Df ( &2 UD F R fF UD 7LPH PLQXWHVf b f§f§ b b b Ef 7L2 &RQH b b b b )LJXUH 7L 3KRWRFDWDO\WLF 'LVLQIHFWLRQ LQ 89 /LJKW :Pf (UURU %DUV DUH 2QH 6WDQGDUG 'HYLDWLRQ Df S+ Ef S+ 7KH SUHVHQFH RI 7L LQ UHDFWRUV LUUDGLDWHG XQGHU XOWUDYLROHW ODPSV UHVXOWHG LQ VRPH GHVWUXFWLRQ RI DOO RI WKH DURPDWLF K\GURFDUERQV WHVWHG DW DOO FRQFHQWUDWLRQV 3KRWRFDWDO\WLF GHVWUXFWLRQ RI DOO RI WKH FRPSRQHQWV WR EHORZ WKH GHWHFWDEOH OLPLWV ZDV REVHUYHG LQ RQH UHDFWRU UHDFWRU E\ PLQXWHV 7KLV UHDFWRU FRQWDLQHG b 7L DQG ZDWHU DGMXVWHG WR D S+ RI )LJXUH LV D JUDSKLFDO UHSUHVHQWDWLRQ RI WKLV UHDFWRU DQG LWV UHGXQGDQW UHDFWRU UHDFWRU f ZKLFK ZDV WUHDWHG ZLWK WKH VDPH FRQGLWLRQV $Q H[DPLQDWLRQ RI 7DEOH VKRZV WKDW SKRWRFDWDO\WLF GHWR[LILFDWLRQ WRRN SODFH XQGHU DOO FRQGLWLRQV KRZHYHU E\ PLQXWHV RQO\ b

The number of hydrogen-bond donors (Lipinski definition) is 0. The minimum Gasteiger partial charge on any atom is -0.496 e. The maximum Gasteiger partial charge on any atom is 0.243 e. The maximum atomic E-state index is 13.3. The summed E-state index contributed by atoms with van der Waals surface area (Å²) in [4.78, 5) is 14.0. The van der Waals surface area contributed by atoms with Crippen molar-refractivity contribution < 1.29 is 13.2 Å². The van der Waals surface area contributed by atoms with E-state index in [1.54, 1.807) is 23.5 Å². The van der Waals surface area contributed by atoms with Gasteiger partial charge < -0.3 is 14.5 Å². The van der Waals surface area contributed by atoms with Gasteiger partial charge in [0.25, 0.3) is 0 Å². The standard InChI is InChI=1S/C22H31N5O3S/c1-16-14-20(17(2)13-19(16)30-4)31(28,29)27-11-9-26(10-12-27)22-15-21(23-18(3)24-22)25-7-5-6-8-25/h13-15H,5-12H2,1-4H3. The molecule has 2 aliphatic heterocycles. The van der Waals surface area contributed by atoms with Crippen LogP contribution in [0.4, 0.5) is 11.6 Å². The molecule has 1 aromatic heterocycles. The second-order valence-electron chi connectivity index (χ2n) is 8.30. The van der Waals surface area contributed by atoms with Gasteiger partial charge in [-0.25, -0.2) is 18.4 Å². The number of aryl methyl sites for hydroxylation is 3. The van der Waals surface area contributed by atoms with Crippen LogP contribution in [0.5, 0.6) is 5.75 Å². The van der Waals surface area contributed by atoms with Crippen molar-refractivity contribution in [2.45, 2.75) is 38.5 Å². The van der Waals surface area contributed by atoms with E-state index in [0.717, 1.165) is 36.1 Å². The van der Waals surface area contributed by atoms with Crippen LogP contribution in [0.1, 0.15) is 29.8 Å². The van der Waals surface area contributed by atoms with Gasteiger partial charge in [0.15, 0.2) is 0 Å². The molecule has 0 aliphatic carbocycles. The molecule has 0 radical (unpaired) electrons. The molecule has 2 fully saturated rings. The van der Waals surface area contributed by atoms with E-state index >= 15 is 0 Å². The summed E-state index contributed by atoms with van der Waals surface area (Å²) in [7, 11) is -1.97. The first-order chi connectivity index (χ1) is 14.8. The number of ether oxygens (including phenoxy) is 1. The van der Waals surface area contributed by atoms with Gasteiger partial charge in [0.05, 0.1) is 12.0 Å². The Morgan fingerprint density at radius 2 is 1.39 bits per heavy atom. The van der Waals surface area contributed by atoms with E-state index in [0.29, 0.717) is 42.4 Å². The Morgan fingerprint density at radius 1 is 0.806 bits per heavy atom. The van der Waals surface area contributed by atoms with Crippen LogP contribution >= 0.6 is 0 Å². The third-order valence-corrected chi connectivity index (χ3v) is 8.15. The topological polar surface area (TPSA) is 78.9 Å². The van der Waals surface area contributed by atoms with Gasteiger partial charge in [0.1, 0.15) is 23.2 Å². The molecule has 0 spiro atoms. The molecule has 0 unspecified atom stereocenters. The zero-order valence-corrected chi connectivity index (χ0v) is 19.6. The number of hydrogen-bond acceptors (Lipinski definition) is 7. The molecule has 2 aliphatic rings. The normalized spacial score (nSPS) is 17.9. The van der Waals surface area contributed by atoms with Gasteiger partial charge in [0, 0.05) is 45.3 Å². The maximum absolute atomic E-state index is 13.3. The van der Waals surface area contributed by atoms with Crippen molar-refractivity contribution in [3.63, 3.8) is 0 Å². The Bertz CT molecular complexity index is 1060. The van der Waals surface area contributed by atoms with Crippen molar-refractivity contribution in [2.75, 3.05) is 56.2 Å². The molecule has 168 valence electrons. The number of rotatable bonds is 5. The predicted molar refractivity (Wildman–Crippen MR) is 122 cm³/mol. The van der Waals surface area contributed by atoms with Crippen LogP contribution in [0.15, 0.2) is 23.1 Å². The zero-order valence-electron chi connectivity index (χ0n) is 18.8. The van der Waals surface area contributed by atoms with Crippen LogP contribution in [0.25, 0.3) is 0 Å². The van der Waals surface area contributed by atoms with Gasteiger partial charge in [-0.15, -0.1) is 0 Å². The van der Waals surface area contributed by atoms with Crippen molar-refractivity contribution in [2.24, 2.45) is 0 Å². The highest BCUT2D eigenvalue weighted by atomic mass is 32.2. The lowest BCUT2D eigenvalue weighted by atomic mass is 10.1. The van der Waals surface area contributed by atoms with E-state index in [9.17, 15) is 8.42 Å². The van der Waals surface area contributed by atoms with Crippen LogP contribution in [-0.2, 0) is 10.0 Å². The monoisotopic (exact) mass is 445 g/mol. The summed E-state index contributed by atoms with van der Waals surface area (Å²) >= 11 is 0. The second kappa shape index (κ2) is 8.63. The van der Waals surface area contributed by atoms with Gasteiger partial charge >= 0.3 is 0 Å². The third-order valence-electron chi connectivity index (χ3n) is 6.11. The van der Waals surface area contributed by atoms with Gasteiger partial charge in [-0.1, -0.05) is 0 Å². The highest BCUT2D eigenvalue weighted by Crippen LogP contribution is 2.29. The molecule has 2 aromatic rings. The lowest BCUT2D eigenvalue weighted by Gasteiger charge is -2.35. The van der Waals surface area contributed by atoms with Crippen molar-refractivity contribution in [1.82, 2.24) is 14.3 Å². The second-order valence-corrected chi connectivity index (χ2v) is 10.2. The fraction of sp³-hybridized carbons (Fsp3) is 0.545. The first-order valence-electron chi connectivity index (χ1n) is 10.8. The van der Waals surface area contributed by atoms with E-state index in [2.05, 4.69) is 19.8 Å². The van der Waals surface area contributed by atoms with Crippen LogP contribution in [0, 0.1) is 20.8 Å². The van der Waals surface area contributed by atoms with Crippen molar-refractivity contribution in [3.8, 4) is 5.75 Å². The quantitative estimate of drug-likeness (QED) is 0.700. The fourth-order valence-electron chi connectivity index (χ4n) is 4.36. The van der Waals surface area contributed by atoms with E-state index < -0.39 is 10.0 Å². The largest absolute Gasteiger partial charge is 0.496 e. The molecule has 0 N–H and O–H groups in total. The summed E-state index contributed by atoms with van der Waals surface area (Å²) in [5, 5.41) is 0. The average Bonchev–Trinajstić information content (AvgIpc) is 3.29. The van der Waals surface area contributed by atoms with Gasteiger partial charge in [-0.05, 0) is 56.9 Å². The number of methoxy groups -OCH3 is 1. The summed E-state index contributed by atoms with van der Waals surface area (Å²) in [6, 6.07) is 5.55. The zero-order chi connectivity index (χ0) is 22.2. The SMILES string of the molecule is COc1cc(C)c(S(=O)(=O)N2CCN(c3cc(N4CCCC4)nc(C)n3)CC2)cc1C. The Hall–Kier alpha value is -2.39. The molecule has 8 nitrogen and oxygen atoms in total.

PAGE 127

GHVWUXFWLRQ RI EHQ]HQH ZDV VHHQ ZLWK b 7L DW S+ DQG RQO\ b DW S+ )LJXUH f 7KHVH YDOXHV DUH IDLUO\ FRQVLVWHQW IRU DOO RI WKH FRPSRQHQWV DV VKRZQ LQ )LJXUHV DQG 9LUWXDOO\ QR GHVWUXFWLRQ RI DQ\ RI WKH FRPSRQHQWV LQ WKH DEVHQFH RI 7L RU LQ WKH DEVHQFH RI OLJKW ZDV REVHUYHG 7DEOH 0HDQ )UDFWLRQDO 6XUYLYDO RI %DFWHULD LQ 7L ([SHULPHQWV 89 /LJKW S+ 89 /LJKW S+ 'DUN S+ 'DUN S+ &RQWURO 0HDQ 6WG 'HY 0HDQ 6WG 'HY 0HDQ 6WG 'HY 0HDQ 6WG 'HY QQ 11 1 1R 11 11 b 7L 11 11 1RR1R 11 1 T1 b 7L QQ 11 1 IL1 T 1 1R 11 b 7L2 1L1 11 1HR1R 11 B 1T1T ‘‘YYYYYYYYYYr ‘YYYYYYYYYYYY f99999n999999 9999999999

PAGE 128